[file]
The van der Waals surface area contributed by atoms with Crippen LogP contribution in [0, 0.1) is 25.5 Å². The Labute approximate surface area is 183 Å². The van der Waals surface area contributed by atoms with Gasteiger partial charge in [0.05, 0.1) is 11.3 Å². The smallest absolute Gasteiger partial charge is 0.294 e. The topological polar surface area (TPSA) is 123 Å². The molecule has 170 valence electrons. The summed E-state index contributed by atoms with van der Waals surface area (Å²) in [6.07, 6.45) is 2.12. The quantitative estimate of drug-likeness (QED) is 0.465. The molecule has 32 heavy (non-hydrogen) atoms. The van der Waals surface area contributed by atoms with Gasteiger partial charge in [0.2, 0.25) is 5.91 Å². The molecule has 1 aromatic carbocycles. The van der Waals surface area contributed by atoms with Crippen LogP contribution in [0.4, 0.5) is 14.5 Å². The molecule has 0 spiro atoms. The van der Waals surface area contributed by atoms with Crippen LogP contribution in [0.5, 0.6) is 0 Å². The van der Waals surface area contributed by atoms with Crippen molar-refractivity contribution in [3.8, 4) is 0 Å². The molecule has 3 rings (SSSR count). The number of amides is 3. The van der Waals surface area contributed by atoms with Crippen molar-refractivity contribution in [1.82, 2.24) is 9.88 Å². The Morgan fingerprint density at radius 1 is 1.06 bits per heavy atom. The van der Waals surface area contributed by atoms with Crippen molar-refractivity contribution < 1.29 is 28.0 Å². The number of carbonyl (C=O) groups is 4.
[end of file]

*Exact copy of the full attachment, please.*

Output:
The van der Waals surface area contributed by atoms with Crippen LogP contribution in [0, 0.1) is 25.5 Å². The Labute approximate surface area is 183 Å². The van der Waals surface area contributed by atoms with Gasteiger partial charge in [0.05, 0.1) is 11.3 Å². The smallest absolute Gasteiger partial charge is 0.294 e. The topological polar surface area (TPSA) is 123 Å². The molecule has 170 valence electrons. The summed E-state index contributed by atoms with van der Waals surface area (Å²) in [6.07, 6.45) is 2.12. The quantitative estimate of drug-likeness (QED) is 0.465. The molecule has 32 heavy (non-hydrogen) atoms. The van der Waals surface area contributed by atoms with Gasteiger partial charge in [0.2, 0.25) is 5.91 Å². The molecule has 1 aromatic carbocycles. The van der Waals surface area contributed by atoms with Crippen LogP contribution in [0.4, 0.5) is 14.5 Å². The molecule has 0 spiro atoms. The van der Waals surface area contributed by atoms with Crippen LogP contribution in [0.5, 0.6) is 0 Å². The van der Waals surface area contributed by atoms with Crippen molar-refractivity contribution in [3.8, 4) is 0 Å². The molecule has 3 rings (SSSR count). The number of amides is 3. The van der Waals surface area contributed by atoms with Crippen molar-refractivity contribution in [1.82, 2.24) is 9.88 Å². The Morgan fingerprint density at radius 1 is 1.06 bits per heavy atom. The van der Waals surface area contributed by atoms with Crippen molar-refractivity contribution < 1.29 is 28.0 Å². The number of carbonyl (C=O) groups is 4.